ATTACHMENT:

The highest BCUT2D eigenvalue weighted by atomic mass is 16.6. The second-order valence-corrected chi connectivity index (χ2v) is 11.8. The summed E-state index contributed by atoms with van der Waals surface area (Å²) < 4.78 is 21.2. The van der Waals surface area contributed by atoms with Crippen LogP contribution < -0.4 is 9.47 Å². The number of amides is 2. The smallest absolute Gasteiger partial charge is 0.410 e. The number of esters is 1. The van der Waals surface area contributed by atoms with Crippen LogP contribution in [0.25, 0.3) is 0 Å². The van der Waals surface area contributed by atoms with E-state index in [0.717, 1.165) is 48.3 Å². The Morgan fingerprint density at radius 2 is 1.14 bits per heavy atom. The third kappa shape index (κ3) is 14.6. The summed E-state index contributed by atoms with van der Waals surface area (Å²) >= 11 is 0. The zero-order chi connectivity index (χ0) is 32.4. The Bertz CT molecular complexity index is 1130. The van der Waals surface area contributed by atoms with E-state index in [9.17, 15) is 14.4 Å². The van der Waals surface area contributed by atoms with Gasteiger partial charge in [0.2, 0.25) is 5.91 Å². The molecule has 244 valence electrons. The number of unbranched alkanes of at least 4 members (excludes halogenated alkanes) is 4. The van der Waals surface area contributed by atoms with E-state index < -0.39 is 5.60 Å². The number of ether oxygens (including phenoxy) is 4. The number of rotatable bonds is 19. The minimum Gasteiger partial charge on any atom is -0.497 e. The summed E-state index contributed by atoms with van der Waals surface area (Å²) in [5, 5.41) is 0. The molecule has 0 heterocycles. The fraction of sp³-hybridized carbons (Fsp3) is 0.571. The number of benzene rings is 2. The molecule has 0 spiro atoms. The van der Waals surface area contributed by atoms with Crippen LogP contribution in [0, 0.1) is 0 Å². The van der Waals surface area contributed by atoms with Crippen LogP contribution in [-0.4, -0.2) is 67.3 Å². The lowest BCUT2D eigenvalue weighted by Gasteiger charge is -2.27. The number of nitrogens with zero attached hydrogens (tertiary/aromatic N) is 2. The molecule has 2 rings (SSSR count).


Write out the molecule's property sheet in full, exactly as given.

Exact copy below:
The highest BCUT2D eigenvalue weighted by atomic mass is 16.6. The second-order valence-corrected chi connectivity index (χ2v) is 11.8. The summed E-state index contributed by atoms with van der Waals surface area (Å²) < 4.78 is 21.2. The van der Waals surface area contributed by atoms with Crippen LogP contribution < -0.4 is 9.47 Å². The number of amides is 2. The smallest absolute Gasteiger partial charge is 0.410 e. The number of esters is 1. The van der Waals surface area contributed by atoms with Crippen LogP contribution in [0.25, 0.3) is 0 Å². The van der Waals surface area contributed by atoms with E-state index in [0.717, 1.165) is 48.3 Å². The Morgan fingerprint density at radius 2 is 1.14 bits per heavy atom. The third kappa shape index (κ3) is 14.6. The summed E-state index contributed by atoms with van der Waals surface area (Å²) >= 11 is 0. The zero-order chi connectivity index (χ0) is 32.4. The Bertz CT molecular complexity index is 1130. The van der Waals surface area contributed by atoms with E-state index in [9.17, 15) is 14.4 Å². The van der Waals surface area contributed by atoms with Gasteiger partial charge in [0.2, 0.25) is 5.91 Å². The molecule has 244 valence electrons. The number of unbranched alkanes of at least 4 members (excludes halogenated alkanes) is 4. The van der Waals surface area contributed by atoms with E-state index < -0.39 is 5.60 Å². The number of ether oxygens (including phenoxy) is 4. The number of rotatable bonds is 19. The minimum Gasteiger partial charge on any atom is -0.497 e. The summed E-state index contributed by atoms with van der Waals surface area (Å²) in [5, 5.41) is 0. The molecule has 0 heterocycles. The fraction of sp³-hybridized carbons (Fsp3) is 0.571. The number of benzene rings is 2. The molecule has 0 spiro atoms. The van der Waals surface area contributed by atoms with Crippen LogP contribution in [0, 0.1) is 0 Å². The van der Waals surface area contributed by atoms with Crippen LogP contribution in [-0.4, -0.2) is 67.3 Å². The lowest BCUT2D eigenvalue weighted by Gasteiger charge is -2.27. The number of nitrogens with zero attached hydrogens (tertiary/aromatic N) is 2. The molecule has 2 rings (SSSR count).